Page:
Post by wombat on Feb 26, 2015 14:15:11 GMT -5
Here is the last paragraph:
By respecting difference, even spatializing autonomy, settler peoples would do well to not transplant - to settle - their perceptions of autonomy, of solidarity, of leadership, and of strategy onto Indigenous movements. Alternatively in settler colonial contexts, anarchist struggles against colonial authority, and thus capitalistic systems, invariably require respectful engagement with Indigenous movements. This is integral if re-colonizing tendencies of anarchist movements--oftentimes primarily driven by European settlers--are to be prevented. Anarchist actors, especially when operating in settler colonial spaces, must understand the nuances of place specific histories and colonial processes. As Lasky suggests, there is “potential for directly relating to each other and changing our relationships with each other in ways that withdraw consent from ‘the system’ and re-creates alternatives that empower our collective personhoods now” (2011: np). As Alfred mentions however, Eurocentric tendencies have oftentimes perpetuated colonial relations of power. As a result, the very structures of oppression that anarchic thought starkly opposes, but also stemmed from, creep into relational geographies.
I read this and like a lot of "anti-colonial" anarchist "solutions", there isn't much to it. More of a "new" way of thinking, kind of like "Visualize Whirled Peas" or nu metal.
What I have enjoyed from decolonization and anti-colonial struggles has been some interesting and informative things, another way to frame the context we are in, but there isn't much else to it. I have some thoughts that much of the constant "new" thought comes from universities, like identity politics, where it enjoys a brief period of popularity before fading into a smaller group of zealots as people grow tired of ideas that go no where.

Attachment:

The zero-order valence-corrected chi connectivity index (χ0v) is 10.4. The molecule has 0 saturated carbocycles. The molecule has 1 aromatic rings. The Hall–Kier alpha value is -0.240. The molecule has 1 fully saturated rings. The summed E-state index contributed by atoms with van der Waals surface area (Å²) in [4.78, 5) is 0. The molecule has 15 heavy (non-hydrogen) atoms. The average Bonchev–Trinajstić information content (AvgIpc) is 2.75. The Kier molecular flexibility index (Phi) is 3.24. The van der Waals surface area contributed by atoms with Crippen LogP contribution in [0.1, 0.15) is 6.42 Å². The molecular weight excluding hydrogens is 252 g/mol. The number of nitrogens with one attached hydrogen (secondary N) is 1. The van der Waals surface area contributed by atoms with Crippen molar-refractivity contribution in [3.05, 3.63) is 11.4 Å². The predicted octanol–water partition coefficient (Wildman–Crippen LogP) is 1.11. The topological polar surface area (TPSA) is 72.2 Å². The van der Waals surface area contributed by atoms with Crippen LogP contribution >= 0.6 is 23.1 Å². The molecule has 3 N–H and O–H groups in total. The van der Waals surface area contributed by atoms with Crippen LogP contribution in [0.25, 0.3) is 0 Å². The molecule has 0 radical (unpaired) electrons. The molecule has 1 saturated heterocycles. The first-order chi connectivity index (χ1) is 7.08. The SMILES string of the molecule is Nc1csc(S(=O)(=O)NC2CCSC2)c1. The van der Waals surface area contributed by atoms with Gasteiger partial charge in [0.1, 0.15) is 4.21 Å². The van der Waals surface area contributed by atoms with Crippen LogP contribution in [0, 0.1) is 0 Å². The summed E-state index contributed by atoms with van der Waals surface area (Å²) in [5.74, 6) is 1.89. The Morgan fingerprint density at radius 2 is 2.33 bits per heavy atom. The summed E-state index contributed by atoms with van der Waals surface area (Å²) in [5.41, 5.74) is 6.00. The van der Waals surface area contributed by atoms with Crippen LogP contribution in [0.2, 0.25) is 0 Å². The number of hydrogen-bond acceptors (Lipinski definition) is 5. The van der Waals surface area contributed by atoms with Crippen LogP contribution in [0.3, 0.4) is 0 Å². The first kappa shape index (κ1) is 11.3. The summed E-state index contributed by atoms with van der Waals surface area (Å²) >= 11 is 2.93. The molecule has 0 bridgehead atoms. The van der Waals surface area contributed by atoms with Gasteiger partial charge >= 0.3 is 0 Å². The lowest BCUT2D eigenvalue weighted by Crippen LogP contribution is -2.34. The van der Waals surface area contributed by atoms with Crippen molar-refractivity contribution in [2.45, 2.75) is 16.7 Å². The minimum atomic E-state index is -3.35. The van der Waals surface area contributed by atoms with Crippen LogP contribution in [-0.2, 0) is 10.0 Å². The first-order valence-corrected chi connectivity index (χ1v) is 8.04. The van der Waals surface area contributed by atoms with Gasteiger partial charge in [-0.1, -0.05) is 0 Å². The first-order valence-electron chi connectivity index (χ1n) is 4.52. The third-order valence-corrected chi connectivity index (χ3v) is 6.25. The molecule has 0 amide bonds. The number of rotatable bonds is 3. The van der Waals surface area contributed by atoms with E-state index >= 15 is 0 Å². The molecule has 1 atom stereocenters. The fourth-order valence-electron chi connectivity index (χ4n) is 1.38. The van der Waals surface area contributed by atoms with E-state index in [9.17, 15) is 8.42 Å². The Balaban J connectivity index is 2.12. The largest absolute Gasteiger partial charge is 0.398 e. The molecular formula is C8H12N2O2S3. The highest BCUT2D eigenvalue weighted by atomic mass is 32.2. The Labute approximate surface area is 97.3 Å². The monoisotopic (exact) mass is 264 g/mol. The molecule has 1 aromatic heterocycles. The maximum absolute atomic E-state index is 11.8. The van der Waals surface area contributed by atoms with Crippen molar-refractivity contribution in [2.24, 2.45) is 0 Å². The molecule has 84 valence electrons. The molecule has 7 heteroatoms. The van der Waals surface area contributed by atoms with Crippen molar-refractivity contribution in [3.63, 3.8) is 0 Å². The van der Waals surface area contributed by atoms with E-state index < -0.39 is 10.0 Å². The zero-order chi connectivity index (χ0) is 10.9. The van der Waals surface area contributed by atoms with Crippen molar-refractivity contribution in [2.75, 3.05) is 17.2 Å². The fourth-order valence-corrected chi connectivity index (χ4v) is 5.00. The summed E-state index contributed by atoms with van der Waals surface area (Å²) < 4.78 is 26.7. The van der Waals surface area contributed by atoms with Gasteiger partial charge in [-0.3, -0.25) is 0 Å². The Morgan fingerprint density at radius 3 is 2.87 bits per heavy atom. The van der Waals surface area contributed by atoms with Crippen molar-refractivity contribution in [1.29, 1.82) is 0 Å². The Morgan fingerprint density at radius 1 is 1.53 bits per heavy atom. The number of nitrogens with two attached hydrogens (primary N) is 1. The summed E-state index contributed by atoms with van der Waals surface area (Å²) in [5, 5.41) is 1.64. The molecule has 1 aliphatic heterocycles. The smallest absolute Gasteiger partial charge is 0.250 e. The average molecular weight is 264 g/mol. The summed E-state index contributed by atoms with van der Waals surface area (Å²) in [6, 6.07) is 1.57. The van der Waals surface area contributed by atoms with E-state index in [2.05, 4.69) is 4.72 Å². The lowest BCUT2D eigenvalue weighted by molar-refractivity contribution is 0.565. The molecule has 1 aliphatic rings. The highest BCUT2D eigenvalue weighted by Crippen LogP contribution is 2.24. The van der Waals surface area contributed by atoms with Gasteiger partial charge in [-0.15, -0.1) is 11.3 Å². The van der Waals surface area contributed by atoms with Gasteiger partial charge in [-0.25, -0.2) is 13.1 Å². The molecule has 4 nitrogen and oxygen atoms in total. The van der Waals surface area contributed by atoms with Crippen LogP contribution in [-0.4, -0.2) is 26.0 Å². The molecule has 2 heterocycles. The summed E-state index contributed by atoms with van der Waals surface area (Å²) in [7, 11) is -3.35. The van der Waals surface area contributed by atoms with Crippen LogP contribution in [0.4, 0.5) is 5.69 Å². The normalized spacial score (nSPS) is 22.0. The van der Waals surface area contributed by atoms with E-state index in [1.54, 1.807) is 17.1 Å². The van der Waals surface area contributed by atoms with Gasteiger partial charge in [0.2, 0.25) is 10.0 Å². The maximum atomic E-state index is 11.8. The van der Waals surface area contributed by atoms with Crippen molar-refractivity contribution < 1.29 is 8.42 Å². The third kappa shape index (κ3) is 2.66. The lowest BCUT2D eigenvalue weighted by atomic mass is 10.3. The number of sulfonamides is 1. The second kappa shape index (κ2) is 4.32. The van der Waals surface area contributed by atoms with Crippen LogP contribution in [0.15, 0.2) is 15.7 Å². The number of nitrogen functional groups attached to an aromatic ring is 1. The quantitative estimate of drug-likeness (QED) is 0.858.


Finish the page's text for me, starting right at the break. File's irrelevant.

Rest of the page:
There is no need for an "anti-colonial anarchism". There might be a want to understand the people around you. There might be a reason to challenge concepts of universal values and perhaps better develop an understanding of context and nuance of where we are at. But the very framing of this ignores the context of the same. It assumes the audience for anti-colonial anarchism are either ignorant or naïve and it doesn't move from this position. How can an anti-colonial anarchism matter once the education is over? Can I point out that most indigenous people have been displaced almost everywhere that civilization has touched? Is it only the 500 years of maritime imperialism and colonialism that is still going on today that matters, but not the thousands of years before?
Don't get me wrong, I think the idea that the indigenous American people held ways of life which hold many values I consider exemplary and practiced a way of life that was largely more egalitarian. That viewing the world from the perspective of the first migrations of what became indigenous Americans and how they existed until first contact and what transpired since then has been a horror story can help me see why things are the way they are now. It also helps to understand that our context isn't just a story of people seeking a new life in a land of opportunity and promise. All of this is important. But after this, what then? Get a group of friends together and go to the local Native resource center and tell them we are here to help the war? To point out that the treaties were illegal, find a few token natives and occupy land versus the colonialist nation, inviting native diaspora to aid in the (re-)seizure of stolen land? Organize a mass counter-colonization of Europe and create a New America in Gaul or the British Isles?
I just don't see why it needs to be framed as a new ideology I guess.